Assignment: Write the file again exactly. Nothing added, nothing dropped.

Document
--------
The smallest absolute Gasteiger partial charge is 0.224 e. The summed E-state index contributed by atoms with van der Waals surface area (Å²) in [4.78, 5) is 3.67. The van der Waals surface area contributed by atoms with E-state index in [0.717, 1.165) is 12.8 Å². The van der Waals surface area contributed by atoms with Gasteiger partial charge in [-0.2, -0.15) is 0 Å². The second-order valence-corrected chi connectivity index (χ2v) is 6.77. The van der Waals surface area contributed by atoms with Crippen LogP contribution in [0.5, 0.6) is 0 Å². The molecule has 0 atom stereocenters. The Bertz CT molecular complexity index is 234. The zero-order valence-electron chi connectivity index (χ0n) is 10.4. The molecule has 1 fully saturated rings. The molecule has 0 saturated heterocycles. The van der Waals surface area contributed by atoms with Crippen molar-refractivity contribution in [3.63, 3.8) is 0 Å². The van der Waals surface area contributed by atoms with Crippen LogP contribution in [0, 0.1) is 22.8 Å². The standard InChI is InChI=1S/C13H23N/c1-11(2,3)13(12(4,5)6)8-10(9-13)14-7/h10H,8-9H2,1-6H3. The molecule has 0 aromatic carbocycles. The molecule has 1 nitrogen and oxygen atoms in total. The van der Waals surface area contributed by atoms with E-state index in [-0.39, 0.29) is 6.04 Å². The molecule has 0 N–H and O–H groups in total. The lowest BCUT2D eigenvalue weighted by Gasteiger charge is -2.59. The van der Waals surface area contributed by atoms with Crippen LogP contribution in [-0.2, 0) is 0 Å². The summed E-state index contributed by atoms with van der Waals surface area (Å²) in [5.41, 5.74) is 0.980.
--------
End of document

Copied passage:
The smallest absolute Gasteiger partial charge is 0.224 e. The summed E-state index contributed by atoms with van der Waals surface area (Å²) in [4.78, 5) is 3.67. The van der Waals surface area contributed by atoms with E-state index in [0.717, 1.165) is 12.8 Å². The van der Waals surface area contributed by atoms with Gasteiger partial charge in [-0.2, -0.15) is 0 Å². The second-order valence-corrected chi connectivity index (χ2v) is 6.77. The van der Waals surface area contributed by atoms with Crippen LogP contribution in [0.5, 0.6) is 0 Å². The molecule has 0 atom stereocenters. The Bertz CT molecular complexity index is 234. The zero-order valence-electron chi connectivity index (χ0n) is 10.4. The molecule has 1 fully saturated rings. The molecule has 0 saturated heterocycles. The van der Waals surface area contributed by atoms with Crippen molar-refractivity contribution in [3.63, 3.8) is 0 Å². The van der Waals surface area contributed by atoms with Crippen LogP contribution in [0, 0.1) is 22.8 Å². The standard InChI is InChI=1S/C13H23N/c1-11(2,3)13(12(4,5)6)8-10(9-13)14-7/h10H,8-9H2,1-6H3. The molecule has 0 aromatic carbocycles. The molecule has 1 nitrogen and oxygen atoms in total. The van der Waals surface area contributed by atoms with E-state index in [-0.39, 0.29) is 6.04 Å². The molecule has 0 N–H and O–H groups in total. The lowest BCUT2D eigenvalue weighted by Gasteiger charge is -2.59. The van der Waals surface area contributed by atoms with Crippen LogP contribution in [-0.2, 0) is 0 Å². The summed E-state index contributed by atoms with van der Waals surface area (Å²) in [5.41, 5.74) is 0.980.